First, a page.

Parents Of Difficult Babies: Here Is Your Life Raft

01/27/2016 02:04 pm ET Updated Jan 26, 2017

My heart feels heavy today as I think about the realities of life with a high need or "difficult" baby.

Every day I talk to parents who are desperately tired, emotionally and physically spent and unsure how they're going to face another day.

They feel like - and this is literal - they cannot do it anymore.

But you know what? As parents, we don't have a choice.

My kids are now 9 and 11. They can be challenging, and some days I too feel like I can't do it anymore. I feel like I can't take the whining, sibling fighting or preteen attitude for another minute.

But you know what's different about my situation? My kids are in school 6 hours a day. And they sleep through the night. And, when worst comes to worst, I can tell them to go watch a movie and leave me alone (and they'll happily comply).

Your baby has been screaming for 4 hours straight? Your toddler hasn't slept AT ALL in the past 20 hours?

Too bad! There is no escape, even when you feel like you have nothing, NOTHING left.

At the risk of using a terrible clichᅢᄅ....you're adrift. Alone at sea, with no hope of reaching land anytime soon.

In moments like this, please use this blog post as your life raft. I know the feeling of wanting someone to just tell me what to do....to tell me what to do when I'm DONE.

Put aside your preconceptions and parenting style and (if you want to...that's the only criteria), go and do these things.

And, under NO circumstances, are you allowed to feel guilty about them!

1. Take a shower.

Some babies and toddlers cry a lot. Some even cry most of the time. Some cry even harder when you leave the room. This makes showering (alone) very difficult.

I know that no one wants to let their child cry. But we're talking about preserving your sanity here. Put your little one in the crib or another safe space, and take a long, hot shower. If you need to, put him in a seat or exersaucer in the bathroom so he can still see you.

Tell yourself: "Personal hygiene is nonnegotiable". You will emerge with clean hair and hopefully a sliver of determination to keep going.

2. Put on noise-cancelling headphones.

The cry of a colicky baby is like nothing else you've ever experienced. It's ear-splitting, headache-making, anxiety-and-panic-inducing madness.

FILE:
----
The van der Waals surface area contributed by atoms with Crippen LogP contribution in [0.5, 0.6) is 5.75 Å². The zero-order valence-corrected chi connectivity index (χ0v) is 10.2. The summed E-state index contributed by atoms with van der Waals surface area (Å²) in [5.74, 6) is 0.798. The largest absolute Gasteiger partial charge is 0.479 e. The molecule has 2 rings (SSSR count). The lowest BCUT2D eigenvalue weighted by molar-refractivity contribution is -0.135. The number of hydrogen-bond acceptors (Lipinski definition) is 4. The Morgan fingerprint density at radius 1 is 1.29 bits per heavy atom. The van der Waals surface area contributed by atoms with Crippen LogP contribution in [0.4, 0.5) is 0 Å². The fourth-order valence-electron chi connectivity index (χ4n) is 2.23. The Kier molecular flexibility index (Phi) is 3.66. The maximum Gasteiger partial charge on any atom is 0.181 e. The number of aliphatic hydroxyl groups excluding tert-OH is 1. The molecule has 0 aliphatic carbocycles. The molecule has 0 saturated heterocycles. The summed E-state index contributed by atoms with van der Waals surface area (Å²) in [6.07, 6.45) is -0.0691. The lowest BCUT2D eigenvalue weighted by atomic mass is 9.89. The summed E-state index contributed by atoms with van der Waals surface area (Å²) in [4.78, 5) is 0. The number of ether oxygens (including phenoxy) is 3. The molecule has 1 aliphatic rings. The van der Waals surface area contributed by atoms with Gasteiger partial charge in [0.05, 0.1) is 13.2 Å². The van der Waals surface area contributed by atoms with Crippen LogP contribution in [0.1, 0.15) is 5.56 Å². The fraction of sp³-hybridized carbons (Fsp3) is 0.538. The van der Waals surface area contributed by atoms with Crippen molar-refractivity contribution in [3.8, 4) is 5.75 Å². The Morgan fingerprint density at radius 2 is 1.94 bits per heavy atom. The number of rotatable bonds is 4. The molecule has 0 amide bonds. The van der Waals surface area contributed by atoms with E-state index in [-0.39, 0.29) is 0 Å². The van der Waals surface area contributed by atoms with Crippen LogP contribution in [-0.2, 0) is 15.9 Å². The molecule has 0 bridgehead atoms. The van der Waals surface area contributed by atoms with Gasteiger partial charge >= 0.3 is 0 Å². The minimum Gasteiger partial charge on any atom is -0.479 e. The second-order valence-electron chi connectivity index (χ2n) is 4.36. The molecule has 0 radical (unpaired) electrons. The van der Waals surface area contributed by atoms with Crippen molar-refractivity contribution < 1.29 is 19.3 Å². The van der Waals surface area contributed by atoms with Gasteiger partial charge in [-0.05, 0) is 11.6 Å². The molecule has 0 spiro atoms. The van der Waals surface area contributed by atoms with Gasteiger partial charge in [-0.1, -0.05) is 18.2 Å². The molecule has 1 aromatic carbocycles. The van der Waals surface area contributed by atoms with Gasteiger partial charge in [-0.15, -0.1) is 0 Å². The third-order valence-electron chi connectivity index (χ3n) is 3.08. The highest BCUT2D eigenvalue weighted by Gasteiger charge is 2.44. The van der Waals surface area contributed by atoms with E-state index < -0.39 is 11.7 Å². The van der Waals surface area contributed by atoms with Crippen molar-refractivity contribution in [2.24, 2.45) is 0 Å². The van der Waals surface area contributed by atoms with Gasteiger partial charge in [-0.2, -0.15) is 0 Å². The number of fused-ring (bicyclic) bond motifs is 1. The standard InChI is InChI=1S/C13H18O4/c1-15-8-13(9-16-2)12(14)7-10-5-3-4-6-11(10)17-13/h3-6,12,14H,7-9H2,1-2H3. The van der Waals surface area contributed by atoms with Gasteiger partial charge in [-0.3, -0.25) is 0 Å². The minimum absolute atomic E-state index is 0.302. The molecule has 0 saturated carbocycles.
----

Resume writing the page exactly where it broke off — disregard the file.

Putting on headphones and blaring your favorite music won't stop the crying, but it will help reduce your physical arousal levels.

This means your body won't have to work quite as hard to cope, leaving you with slightly more energy to face the rest of the day.

3. Pay someone to take your child.

If you aren't lucky enough to have friends or family to watch your child, I give you permission to hire someone. Even if it's only a couple of hours a week, the anticipation of a break can help you get through the day.

If you're worried someone else can't handle your child, look for a qualified postpartum doula who has experience with colicky or high need babies.

If you can only afford a local teenager, set them up for success: Tell them to go for a long walk with a sling or stroller. Tell them your baby might cry the whole time, but that that's ok (Because it is. Really.)

4. For older babies, consider sleep training - even if you normally wouldn't.

I never push sleep training on parents, as I know it's a personal decision closely tied to parenting styles and values. But in the trenches, I urge you to consider venturing outside your current views. You are NOT a failure, or selfish, or lazy for needing sleep. Leave the discussions and debates about sleep training to parents who ARE coping; and then do what you have to do.

5. If you resent your child, it may be time to change your strategy.

A resentful parent isn't a healthy parent. Carrying around a burden of anger can lead to physical and emotional exhaustion; not to mention an increased risk of depression.

Dr. Sears writes, "If you are beginning to resent your style of parenting and your constant babytending and are feeling at the mercy of your baby's cries, take this as a signal that you need to make some changes. The key to surviving and thriving with the colicky baby is to keep working until you find a parenting style that meets the needs of your infant, but at the same time meets your needs and does not exceed your ability to give."

When parenting a difficult baby, throw the rules and "shoulds" out the window. These are desperate times, and your focus is on survival.

Clearly defining and being consistent in your parenting style is great, but this isn't the time. Right now you need to get through in one piece.

I give you permission to take care of yourself. Do what you have to do. Because YOU matter too.



Holly Klaassen is a freelance writer and founder of The Fussy Baby Site, a support site for parents of not-so-easy babies and toddlers. She is also the author of the free ebook, 6 Sleep Tips For High Need Babies & Toddlers. She lives just outside of Vancouver with her husband and two (formerly fussy) kids.